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Pietro Annigoni

Pietro Annigoni
Pietro Annigoni, Self portrait
Born June 7, 1910
Milan, Italy
Died October 28, 1988(1988-10-28) (aged 78)
Florence, Italy
Nationality Italian
Education Accademia di Belle Arti
Florence, Italy
Known for Fresco, oil painting, portrait painting, drawing, sculpture
Movement Realism (visual arts)
Awards Cavaliere di Gran Croce OMRI

Pietro Annigoni (7 June 1910 – 28 October 1988) was an Italian portrait and fresco painter, who became world famous after painting Queen Elizabeth II in 1956.


  • Life 1
    • Family 1.1
    • Death 1.2
  • Controversy in tradition 2
  • Art exhibitions 3
  • World acclaim 4
  • Church frescoes 5
  • Honors 6
  • Museums 7
  • See also 8
  • References 9
  • External links 10


Born in Milan in 1910, Annigoni was a painter who was influenced by the Italian Renaissance.

From the end of the 1920s on, he lived mainly in Florence where he studied at the College of the Piarist Fathers.

In 1927, he was admitted to the Academy of Fine Arts in Florence, where he attended the courses given by Felice Carena in painting, Giuseppe Graziosi in sculpture, and Celestino Celestini in etching. Annigoni enrolled in the nude class run by the Florentine Circolo degli Artisti, while attending the open class in the same subject at the Academy.

Annigoni exhibited his work for the first time in Florence in 1930 with a group of painters. He had his first individual exhibition two years later, in 1932 at the Bellini Gallery in the Palazzo Ferroni.

In 1932, journalist Ugo Ojetti featured Annigoni in the Arts section of the Corriere della Sera. Also in 1932, he won the Trentacoste prize.


Annigoni was married to Anna Giuseppa Maggini in 1937 until her death of illness in July 1969. They had two children, Benedetto (1939) and Maria Ricciarda. In 1976 he married Rosella Segreto, also a favorite model of the artist.[1]


In May 1988, Annigoni had emergency surgery due to a perforated ulcer, and he did not recover fully from the ailment. He was rushed to the hospital in Florence on October 27, 1988, and died of kidney failure on October 28, 1988.[1] He is buried in the Porte Sante (Holy Doors) cemetery at the Basilica di San Miniato al Monte, overlooking his beloved Florence.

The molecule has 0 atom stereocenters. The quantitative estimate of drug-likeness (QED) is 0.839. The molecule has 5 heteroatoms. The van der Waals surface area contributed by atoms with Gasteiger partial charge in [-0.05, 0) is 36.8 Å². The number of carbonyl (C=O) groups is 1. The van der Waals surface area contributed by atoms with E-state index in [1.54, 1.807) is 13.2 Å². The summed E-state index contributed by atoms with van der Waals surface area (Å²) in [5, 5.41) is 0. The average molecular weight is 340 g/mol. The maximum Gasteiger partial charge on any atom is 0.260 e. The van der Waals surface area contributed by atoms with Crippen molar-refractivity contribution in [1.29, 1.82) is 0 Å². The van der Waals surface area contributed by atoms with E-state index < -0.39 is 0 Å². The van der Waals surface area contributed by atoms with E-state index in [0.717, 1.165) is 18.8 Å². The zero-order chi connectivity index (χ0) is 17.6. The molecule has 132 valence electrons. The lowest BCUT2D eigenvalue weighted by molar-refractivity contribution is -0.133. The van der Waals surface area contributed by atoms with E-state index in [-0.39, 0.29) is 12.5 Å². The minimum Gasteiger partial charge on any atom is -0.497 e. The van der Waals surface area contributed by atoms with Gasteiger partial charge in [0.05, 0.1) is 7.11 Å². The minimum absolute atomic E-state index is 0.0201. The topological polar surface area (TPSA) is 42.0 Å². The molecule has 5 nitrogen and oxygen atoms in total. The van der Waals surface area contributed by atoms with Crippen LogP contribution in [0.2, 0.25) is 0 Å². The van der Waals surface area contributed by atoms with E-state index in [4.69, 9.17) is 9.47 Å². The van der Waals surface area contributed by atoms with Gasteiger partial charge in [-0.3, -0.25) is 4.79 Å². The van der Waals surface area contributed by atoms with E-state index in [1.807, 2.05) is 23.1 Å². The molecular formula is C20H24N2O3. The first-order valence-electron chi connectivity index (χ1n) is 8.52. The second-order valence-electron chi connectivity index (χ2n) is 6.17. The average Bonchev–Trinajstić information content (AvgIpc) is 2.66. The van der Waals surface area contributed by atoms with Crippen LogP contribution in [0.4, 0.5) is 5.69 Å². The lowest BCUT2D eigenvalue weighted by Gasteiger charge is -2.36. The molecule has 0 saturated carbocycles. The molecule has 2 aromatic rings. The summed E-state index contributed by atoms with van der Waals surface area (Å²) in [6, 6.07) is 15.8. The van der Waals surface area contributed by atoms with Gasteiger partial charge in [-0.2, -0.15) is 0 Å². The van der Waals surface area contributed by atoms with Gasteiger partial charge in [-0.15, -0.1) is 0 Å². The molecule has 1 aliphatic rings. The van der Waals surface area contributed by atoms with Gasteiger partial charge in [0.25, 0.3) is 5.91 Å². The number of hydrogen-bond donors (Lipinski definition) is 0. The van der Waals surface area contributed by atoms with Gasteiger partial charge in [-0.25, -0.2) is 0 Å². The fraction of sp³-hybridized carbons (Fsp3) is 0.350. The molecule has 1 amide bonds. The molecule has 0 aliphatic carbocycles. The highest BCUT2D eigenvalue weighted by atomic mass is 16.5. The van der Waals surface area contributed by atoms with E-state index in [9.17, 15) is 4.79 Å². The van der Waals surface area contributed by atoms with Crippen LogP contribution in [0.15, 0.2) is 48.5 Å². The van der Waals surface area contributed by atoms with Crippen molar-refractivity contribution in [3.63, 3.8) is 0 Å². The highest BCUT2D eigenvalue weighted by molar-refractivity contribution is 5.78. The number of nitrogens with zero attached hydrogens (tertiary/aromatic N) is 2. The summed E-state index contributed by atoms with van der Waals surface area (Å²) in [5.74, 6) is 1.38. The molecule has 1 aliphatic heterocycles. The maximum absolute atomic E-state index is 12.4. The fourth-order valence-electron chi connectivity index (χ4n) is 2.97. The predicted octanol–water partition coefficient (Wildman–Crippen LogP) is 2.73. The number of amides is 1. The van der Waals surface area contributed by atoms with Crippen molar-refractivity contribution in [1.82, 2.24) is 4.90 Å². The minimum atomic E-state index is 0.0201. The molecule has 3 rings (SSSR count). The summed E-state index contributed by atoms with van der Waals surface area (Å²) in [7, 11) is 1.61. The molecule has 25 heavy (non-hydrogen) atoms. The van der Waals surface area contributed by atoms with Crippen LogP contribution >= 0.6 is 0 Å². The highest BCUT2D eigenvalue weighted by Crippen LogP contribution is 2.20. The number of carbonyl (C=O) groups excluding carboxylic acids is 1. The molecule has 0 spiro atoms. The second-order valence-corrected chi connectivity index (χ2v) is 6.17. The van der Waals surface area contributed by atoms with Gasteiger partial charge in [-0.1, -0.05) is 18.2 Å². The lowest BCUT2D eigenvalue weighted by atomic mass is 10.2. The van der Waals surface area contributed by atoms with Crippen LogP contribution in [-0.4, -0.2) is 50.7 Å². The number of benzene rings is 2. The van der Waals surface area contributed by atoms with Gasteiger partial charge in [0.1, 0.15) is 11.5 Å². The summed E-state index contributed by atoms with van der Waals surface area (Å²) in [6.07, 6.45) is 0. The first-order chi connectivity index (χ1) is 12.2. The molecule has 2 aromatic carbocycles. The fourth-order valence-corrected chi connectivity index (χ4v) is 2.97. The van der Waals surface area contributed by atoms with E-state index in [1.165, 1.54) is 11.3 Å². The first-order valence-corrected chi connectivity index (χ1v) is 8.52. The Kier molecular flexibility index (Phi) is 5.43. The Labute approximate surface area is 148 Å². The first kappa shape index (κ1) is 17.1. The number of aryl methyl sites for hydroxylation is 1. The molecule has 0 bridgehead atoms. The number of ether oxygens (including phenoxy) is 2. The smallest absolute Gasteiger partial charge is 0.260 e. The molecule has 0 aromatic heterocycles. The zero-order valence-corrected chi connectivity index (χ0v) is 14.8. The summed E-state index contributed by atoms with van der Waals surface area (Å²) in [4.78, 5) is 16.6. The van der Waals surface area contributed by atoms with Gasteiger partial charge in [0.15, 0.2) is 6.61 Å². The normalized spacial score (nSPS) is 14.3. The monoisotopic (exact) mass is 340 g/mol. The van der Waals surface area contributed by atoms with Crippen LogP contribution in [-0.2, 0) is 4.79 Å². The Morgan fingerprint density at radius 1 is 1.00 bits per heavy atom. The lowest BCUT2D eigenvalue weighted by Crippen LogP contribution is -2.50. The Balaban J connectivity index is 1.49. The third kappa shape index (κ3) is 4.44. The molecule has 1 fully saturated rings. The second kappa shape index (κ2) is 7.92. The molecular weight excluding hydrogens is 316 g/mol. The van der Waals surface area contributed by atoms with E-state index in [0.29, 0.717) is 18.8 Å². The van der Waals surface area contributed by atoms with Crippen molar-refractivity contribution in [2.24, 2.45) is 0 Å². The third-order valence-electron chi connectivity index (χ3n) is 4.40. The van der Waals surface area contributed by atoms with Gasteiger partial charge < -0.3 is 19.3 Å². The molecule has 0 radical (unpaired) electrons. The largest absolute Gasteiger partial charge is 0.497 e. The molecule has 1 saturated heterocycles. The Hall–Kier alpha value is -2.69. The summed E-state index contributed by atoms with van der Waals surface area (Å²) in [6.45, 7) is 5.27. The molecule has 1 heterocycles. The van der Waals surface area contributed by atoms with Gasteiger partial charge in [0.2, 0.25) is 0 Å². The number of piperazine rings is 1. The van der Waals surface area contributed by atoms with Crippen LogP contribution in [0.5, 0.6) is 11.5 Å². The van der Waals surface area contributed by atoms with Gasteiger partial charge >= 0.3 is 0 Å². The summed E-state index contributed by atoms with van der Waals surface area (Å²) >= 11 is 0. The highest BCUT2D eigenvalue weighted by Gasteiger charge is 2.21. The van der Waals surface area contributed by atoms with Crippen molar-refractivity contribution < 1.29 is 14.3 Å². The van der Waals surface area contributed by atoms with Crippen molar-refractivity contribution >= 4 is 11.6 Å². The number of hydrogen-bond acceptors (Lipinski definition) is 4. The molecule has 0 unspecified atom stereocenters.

Controversy in tradition

Between 1945 to 1950, Annigoni produced a succession of important and very successful works. In 1947, he signed the manifesto of Modern Realist Painters. In this manifesto the group, which consisted of seven painters, came out in open opposition to abstract art and the various movements that had sprung up in Italy in these years. It was an insignificant detail in the painter's life but it would become a key points of reference in literature about him. Among others who signed the petition were Gregory Sciltian, and brothers Antonio and Xavier Bueno.

In March 1949, the Committee of the Royal Academy in England accepted the works Annigoni offered for its annual exhibition. It was the artist's first experience with England and the beginning of a success which was to acquire worldwide dimensions.[2]

Art exhibitions

Annigoni started showing his work internationally in the 1950s. In London, England, they were held at Wildenstein's (1950 and 1954), Agnew's (1952 and 1956), the Federation of British Artists (1961), the Upper Grosvenor Galleries (1966), and at many Royal Academy exhibitions. A special exhibition in Paris, France at the Galerie Beaux Arts was held in 1953. New York Wildenstein's showed Annigoni from 1957-58. By 1969, Annigoni's work was exhibited at the Brooklyn Museum in New York. Numerous Italian cities that showed Annigoni works during his life included Turin, Rome, Florence, Verona, Brescia, Montecatini Terme, Pisa, Bergamo, Rovereto and Milan.[3]

World acclaim